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Hydro Power: Therapeutic Fitness at Bend Park and Recreation District
January 2, 2019
After a recent visit with her physician, Andrea Kern learned that her A1C levels were back to normal and that she had beat her type-2 diabetes diagnosis after a year-long effort of vigorous exercise and dieting. She lost 74 pounds and was starting to feel a whole lot better.
“The pounds melted off. I felt energized, and I slept better. My hair got shinier, my skin cleared up and people started noticing that I had that vibe about me like – she’s back – this is Andrea, and she’s enjoying life again,” she explained.
One year earlier, she started swimming and going to water exercises classes five to seven times a week at Juniper Swim and Fitness Center. After swimming in college, water was the easiest and most familiar way for her to get back into exercise.
“I knew that water exercise was really safe, and that I enjoyed it, and I wouldn’t get bored doing it for a full hour. Exercising at Juniper was really the thing that opened the door for me to start moving my body again.”
Water exercise provides low-impact and light-intensity cardio workout that gives some the opportunity to maintain fitness at a level one might not be able to achieve in a land-based program. Not only is it a great workout option for those getting started, it also has many therapeutic benefits.
“Water reduces the compression on joints and provides a low-impact fitness routine for those getting started,” explained Carolyn Creedican, lead water fitness instructor for the District. “It also has therapeutic benefits for those with mobility issues and chronic conditions, such as arthritis, fibromyalgia, Parkinson’s and many others.”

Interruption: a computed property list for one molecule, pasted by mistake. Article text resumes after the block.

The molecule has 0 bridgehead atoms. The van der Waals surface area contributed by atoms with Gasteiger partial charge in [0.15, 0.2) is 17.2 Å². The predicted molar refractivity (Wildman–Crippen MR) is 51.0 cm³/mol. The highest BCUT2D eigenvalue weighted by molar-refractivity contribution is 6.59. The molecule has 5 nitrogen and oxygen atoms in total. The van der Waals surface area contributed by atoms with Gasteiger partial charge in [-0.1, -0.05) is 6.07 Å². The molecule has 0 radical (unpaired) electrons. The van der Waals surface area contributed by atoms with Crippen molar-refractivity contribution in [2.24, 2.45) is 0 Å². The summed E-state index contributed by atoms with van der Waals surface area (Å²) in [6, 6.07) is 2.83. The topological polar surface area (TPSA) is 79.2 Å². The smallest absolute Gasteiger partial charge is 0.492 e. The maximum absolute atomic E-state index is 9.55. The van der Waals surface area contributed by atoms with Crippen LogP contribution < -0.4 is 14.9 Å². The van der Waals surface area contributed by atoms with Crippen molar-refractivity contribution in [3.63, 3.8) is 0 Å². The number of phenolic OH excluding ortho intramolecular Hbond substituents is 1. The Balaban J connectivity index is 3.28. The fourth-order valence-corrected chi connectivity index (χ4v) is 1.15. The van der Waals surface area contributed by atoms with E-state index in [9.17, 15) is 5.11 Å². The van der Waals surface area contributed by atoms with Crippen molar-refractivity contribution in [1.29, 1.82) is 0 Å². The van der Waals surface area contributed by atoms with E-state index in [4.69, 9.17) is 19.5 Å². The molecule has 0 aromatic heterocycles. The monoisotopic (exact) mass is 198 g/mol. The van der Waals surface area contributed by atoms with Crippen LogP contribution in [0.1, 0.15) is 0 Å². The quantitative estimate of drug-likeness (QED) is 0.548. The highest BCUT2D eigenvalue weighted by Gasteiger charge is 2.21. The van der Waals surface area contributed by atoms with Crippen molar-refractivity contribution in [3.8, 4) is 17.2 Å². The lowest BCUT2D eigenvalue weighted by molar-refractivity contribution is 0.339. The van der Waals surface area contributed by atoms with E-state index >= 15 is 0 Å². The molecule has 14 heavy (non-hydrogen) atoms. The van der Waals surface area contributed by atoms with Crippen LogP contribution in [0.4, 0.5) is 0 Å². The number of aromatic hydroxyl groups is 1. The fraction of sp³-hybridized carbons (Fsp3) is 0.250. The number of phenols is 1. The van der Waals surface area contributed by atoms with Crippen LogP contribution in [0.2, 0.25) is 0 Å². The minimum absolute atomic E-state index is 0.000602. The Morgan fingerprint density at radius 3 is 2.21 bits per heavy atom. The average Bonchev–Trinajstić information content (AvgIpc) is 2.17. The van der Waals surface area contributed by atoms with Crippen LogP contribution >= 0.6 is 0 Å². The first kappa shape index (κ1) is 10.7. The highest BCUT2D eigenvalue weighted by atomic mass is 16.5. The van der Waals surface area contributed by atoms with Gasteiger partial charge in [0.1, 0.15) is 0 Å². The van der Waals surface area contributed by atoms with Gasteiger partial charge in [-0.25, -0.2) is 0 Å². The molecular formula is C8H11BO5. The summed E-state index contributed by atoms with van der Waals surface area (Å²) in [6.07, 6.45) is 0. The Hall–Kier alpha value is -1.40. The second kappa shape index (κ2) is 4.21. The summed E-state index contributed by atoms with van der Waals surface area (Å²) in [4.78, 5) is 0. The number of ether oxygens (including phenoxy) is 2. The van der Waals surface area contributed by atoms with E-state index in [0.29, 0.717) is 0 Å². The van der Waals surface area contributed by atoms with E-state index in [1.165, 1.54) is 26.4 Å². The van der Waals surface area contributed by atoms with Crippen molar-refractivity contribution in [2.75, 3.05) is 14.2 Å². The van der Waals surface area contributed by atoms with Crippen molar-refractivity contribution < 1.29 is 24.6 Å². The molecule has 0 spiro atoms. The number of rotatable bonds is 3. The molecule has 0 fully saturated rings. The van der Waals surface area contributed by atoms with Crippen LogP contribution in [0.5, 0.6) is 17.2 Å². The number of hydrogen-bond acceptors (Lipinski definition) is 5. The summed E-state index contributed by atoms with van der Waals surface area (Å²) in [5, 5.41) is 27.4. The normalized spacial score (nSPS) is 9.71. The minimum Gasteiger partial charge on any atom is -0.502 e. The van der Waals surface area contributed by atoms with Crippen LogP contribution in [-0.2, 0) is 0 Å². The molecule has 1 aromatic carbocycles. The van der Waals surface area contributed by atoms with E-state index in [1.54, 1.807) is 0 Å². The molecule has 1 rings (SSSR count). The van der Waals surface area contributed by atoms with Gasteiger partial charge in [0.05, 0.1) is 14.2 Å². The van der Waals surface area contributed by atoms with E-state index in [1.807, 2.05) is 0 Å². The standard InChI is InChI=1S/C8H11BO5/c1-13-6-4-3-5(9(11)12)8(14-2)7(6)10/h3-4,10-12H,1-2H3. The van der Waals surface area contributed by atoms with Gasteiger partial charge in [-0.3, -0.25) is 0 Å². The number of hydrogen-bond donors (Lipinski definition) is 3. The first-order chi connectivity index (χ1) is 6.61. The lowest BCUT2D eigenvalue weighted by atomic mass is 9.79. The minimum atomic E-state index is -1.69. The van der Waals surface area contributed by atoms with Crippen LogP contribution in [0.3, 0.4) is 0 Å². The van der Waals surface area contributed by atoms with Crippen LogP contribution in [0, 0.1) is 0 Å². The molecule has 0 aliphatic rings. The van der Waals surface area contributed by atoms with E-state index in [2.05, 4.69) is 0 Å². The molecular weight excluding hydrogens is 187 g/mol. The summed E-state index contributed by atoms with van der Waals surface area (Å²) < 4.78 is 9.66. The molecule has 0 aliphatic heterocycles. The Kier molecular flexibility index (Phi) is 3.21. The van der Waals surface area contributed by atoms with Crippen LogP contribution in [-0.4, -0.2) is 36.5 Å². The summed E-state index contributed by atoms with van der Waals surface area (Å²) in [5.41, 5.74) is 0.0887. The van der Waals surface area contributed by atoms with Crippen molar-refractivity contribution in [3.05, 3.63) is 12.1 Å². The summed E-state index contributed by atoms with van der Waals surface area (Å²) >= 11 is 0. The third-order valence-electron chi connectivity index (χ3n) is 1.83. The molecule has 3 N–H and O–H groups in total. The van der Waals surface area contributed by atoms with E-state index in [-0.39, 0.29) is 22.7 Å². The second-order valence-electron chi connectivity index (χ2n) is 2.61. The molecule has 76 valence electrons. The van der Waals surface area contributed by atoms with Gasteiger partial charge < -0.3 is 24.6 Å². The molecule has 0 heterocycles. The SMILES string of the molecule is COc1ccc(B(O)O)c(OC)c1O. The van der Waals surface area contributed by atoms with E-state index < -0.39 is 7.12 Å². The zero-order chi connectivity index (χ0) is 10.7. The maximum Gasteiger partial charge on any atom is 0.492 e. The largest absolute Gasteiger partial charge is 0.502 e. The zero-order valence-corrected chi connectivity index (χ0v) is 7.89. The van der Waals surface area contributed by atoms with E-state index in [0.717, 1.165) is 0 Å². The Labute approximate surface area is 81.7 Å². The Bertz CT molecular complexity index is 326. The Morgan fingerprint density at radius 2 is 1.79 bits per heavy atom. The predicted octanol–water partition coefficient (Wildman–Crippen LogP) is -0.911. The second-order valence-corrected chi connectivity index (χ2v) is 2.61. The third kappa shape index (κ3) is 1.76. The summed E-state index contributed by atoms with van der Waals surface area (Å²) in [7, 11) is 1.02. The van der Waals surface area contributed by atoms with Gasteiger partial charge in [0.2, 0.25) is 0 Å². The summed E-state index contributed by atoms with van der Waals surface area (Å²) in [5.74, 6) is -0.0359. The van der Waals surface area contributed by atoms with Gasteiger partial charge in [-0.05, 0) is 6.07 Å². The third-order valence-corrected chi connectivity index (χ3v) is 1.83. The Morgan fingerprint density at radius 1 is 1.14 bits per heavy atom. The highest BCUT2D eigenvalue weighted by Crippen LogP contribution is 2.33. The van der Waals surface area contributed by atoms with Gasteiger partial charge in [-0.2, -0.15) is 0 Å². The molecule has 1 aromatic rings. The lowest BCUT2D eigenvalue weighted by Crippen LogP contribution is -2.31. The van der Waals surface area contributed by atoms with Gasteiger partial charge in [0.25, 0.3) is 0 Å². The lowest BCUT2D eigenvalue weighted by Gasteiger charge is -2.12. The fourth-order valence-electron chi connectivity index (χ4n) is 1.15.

According to the Center for Disease Control, “Water-based exercise can help people with chronic diseases. People with rheumatoid arthritis have more health improvements after participating in hydrotherapy than with other activities. They can also exercise longer in water than on land without increased effort or joint or muscle pain.”
Long-time Juniper patron Nancy Angoli takes water exercise classes and works with a personal trainer several times a week. Her physical therapist recommended it after a bad fall four years ago.
“Being in the water has greatly helped keep my fibro under control,” Nancy explained. “I have had nine surgeries since we moved here. After each one I have returned to Juniper as soon as I could to continue my post physical therapy rehabilitation. Movement is key to both my conditions.”
According to the Arthritis Foundation, the water’s buoyancy supports the body’s weight – reducing stress on the joints and minimizing pain – and provides 12 times the resistance of air. This means walking in water requires more effort and ultimately burns more calories than walking on land.
Edda Shields started attending Water Mobility classes at the request of her orthopedic physician while recovering from surgery and a hip replacement. “The water fitness classes allow me to walk in the water without assistance and have greatly improved my overall fitness and confidence,” she explained.
She credits water fitness as a key component in her recovery. “I no longer use a cane, and I can put my socks on and tie my shoes by myself. It is the little things that you really learn to appreciate.”
“We have a number of older adults here to work through arthritis, multiple sclerosis and other health conditions. We also have a number of young adults who approach water exercise as their weekly fitness class, just like yoga or cycling,” explained Carolyn.
“I love the buoyancy of the water, and how it lifts me up, in every way. I have made many friends here at Juniper, and the camaraderie is a real draw,” explained Nancy. “I enjoy the music, the laughter, and how I feel while moving to the beat and rhythm of the selected tunes.”
“It’s just a fun place to work out with friends, and an easy place to get started. We have free facility tours and therapeutic fitness assessments. to help anyone get started,” explained Carolyn.